Yesterday the adult Sunday School at Grand Rapids Free Reformed Church started Derek Thomas’s new Ligonier video teaching series on Pilgrim’s Progress. Since I started pastoring there in July, we’ve worked our way through The Peacemaker by Ken Sande and Resisting Gossip by Matthew Mitchell – both great books for laying a foundation of biblical conduct in areas that often cause so many problems in churches. However, we fancied a change from a book study and also wanted to move on to something a bit more positive and encouraging than trouble-shooting and problem-solving.
When I saw the Pilgrim’s Progress series, I knew immediately it would fit the bill. The video lessons are 20-25 minutes long and come with an excellent lecture outline and study guide, which makes for a perfect 40-minute Sunday school class format. That it was taught by Derek Thomas was the icing on the cake. As we watched yesterday morning, I was reminded again of why I’ve increasingly thought that Derek is one of the master teachers of our generation. Here are ten “teaching tips” that I picked up from watching Derek teach:
1. Relax: A tense teacher makes for a tense classroom. But uptight and stressed is not Derek’s style. He’s so laid-back and relaxed you feel he’s chatting to you round the fire more than lecturing in a classroom. He is so easy, enjoyable, and, yes, even entertaining to listen to.
2. Warm up: Unlike many American speakers who spring off the starting blocks like Usain Bolt, British speakers often take a while to get going. Derek takes even longer than most. Of course he could go faster, but he chooses to go more slowly at first in order to warm up his hearers and bring them along with him. He doesn’t want to give his hearers brain cramp.
3. Slow down: Derek doesn’t just start slow, he stays slow. Yes, his pace picks up as he goes on, but he never gets into motormouth territory. He makes the deliberate choice to cut down the number of words he will say in order to make the words he does say linger and stick. In a day that values quantity over quality, that takes great faith! Sinclair Ferguson and R.C. Sproul are also good examples of this.
4. Connect: Derek communicates affection and even love for his students. You get the clear impression that he actually likes the people he is teaching. They are not just automatons or statistics to him, but real people. You see this in his expressions and you hear it in his voice, but he also makes a couple of remarks to indicate that he’s observed who’s in front of him and that he’s tailoring his teaching to them.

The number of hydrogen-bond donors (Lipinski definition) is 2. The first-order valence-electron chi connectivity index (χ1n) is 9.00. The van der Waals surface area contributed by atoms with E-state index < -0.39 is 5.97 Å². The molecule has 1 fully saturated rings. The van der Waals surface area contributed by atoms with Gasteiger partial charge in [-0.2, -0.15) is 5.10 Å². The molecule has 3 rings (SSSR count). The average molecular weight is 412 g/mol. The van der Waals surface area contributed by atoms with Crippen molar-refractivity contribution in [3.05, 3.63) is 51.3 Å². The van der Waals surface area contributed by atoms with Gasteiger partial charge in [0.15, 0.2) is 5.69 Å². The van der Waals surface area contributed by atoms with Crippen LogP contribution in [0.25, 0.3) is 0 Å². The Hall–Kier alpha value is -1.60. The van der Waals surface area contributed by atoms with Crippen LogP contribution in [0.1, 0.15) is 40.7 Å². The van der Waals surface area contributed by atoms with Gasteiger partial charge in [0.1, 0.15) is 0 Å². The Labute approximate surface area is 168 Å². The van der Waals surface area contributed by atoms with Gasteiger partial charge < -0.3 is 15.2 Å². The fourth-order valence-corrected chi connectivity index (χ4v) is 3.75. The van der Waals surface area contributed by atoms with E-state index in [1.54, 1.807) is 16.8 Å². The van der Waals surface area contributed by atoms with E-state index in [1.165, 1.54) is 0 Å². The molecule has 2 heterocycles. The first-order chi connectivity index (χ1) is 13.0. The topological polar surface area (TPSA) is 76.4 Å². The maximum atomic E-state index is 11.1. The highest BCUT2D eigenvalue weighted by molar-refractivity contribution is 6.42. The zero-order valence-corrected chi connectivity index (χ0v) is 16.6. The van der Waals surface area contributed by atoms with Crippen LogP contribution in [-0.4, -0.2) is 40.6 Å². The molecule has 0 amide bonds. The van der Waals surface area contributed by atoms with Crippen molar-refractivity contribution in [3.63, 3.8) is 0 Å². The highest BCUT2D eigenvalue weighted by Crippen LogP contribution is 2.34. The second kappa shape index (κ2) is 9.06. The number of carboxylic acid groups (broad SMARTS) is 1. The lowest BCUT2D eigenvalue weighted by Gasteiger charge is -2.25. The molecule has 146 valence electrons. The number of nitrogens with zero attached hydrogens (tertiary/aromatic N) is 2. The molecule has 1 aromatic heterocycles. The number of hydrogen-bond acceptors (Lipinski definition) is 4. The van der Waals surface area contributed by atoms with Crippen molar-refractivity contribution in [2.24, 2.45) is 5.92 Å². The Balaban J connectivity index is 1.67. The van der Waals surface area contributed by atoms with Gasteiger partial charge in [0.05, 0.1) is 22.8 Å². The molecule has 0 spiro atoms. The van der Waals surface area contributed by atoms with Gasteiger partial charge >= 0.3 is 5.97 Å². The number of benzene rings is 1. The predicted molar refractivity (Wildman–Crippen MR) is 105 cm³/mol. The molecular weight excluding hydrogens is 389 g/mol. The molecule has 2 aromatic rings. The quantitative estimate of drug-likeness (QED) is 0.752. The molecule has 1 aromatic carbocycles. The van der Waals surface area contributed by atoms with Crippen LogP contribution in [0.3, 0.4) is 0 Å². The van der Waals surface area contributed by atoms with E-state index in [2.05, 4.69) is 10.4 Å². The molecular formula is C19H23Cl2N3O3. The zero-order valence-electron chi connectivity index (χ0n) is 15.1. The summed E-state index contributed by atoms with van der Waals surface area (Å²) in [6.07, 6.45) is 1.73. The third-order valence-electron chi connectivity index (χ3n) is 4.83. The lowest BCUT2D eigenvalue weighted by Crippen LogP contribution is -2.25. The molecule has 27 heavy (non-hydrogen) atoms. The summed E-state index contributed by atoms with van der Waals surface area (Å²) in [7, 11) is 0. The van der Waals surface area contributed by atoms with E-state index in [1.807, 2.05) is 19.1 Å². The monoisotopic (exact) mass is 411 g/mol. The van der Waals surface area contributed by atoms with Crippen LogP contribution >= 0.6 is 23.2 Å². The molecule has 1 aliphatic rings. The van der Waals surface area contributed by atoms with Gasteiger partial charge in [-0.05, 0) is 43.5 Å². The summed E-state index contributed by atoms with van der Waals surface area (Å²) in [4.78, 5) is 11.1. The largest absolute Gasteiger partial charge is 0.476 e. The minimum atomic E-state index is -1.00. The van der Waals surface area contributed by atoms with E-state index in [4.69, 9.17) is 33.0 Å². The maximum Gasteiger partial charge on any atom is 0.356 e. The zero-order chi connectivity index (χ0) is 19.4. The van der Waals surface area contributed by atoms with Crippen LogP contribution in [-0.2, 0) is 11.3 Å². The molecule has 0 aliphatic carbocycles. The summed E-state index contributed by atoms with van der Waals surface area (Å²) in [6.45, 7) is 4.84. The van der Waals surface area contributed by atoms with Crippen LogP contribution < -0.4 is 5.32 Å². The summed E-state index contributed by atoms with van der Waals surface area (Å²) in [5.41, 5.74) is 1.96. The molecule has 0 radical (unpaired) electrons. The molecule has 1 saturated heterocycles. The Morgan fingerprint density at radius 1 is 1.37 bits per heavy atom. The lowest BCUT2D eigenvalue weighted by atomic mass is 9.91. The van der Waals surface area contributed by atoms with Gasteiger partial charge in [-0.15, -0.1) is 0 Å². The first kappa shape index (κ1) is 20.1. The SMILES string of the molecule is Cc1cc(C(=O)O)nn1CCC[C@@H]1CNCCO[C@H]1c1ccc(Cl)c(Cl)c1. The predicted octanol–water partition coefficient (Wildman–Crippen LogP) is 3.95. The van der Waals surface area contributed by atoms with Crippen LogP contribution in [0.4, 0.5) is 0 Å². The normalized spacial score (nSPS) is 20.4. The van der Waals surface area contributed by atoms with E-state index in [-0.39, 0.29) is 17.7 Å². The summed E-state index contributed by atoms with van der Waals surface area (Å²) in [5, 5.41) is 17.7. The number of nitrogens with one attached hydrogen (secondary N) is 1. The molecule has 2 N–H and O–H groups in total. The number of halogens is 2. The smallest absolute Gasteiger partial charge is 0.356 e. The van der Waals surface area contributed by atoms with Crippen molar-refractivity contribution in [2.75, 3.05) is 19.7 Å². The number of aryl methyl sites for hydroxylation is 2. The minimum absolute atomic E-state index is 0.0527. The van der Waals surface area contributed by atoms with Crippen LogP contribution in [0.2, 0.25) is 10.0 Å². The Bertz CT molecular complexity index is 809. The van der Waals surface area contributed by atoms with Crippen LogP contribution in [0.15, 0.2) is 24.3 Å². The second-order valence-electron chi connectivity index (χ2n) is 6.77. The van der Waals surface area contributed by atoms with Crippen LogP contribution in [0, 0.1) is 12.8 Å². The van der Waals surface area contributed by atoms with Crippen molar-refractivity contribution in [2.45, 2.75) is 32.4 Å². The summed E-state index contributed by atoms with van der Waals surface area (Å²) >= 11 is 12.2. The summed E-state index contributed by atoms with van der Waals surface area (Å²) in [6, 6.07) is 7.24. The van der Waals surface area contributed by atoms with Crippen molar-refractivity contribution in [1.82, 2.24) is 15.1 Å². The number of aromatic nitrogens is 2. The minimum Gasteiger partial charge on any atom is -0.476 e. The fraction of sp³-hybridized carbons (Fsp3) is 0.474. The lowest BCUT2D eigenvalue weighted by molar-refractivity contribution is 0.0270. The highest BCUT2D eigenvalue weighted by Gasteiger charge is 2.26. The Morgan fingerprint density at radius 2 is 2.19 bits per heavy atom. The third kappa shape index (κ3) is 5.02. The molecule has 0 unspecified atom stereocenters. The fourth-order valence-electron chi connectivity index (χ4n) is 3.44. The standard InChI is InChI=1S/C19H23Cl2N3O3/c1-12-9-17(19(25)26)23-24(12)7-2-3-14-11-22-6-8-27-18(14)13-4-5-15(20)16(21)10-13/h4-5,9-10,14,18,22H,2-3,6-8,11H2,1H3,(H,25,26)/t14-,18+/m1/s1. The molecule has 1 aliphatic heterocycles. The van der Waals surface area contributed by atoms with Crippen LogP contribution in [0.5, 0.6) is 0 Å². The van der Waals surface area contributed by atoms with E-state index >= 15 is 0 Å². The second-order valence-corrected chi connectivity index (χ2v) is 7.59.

5. Mix it up: He reads the book, expounds the book, critiques the book, explains the historical context, tells Bunyan’s life-story, asks questions, teaches theological principles, applies lessons to current times, and so on, seamlessly moving from one teaching tactic to another.
6. Tease: In a couple of places he hints at what lies in store down the road. By whetting the tastebuds and heightening anticipation he’s persuading people that their sacrifice of time will be worth it and that their perseverance in the course will pay off.
7. Lighten up: The lectern is not the same as the pulpit, and teaching from Pilgrim’s Progress is not the same as preaching God’s Word. Therefore the little sides and dashes of subtle humor are appropriate and even enhancing. Vitally, the humor never veers into the amateur stand-up comedy routine that has become so common and so tiresome.
8. Motivate: Derek raises the stakes right at the beginning of the lecture by explaining the historical importance of the Pilgrim’s Progress and by highlighting the danger of this present generation losing the book altogether. He is essentially calling his students to be “keepers of the flame,” to keep this important book alive in their homes and churches for years to come. Quite a calling!
9. Enthusiasm: I remember one teacher I had who clearly hated his job. One day he came into class, threw his jacket off, pulled his tie down, exhaled a sigh and groaned, “As I was driving in this morning, I was thinking, ‘Only 28 years of this to go!’” Inspiring! Not. Derek is such a contrast to this. His evident love for Bunyan and Pilgrim’s Progress is contagious and compelling.
10. Eye-contact: Few things bug me more than teachers who just stand at the front of a class, eyes down, reading notes word for word. Just give me the notes if you’re going to do that. I can read them better and faster than you. But though Derek is following notes, he’s not bound to them, maximizing eye-contact as much as possible throughout. It’s lively, “human,” and engaging.
I could go on, but you can watch the first lesson below and learn not just from what Derek teaches but also from how he teaches.
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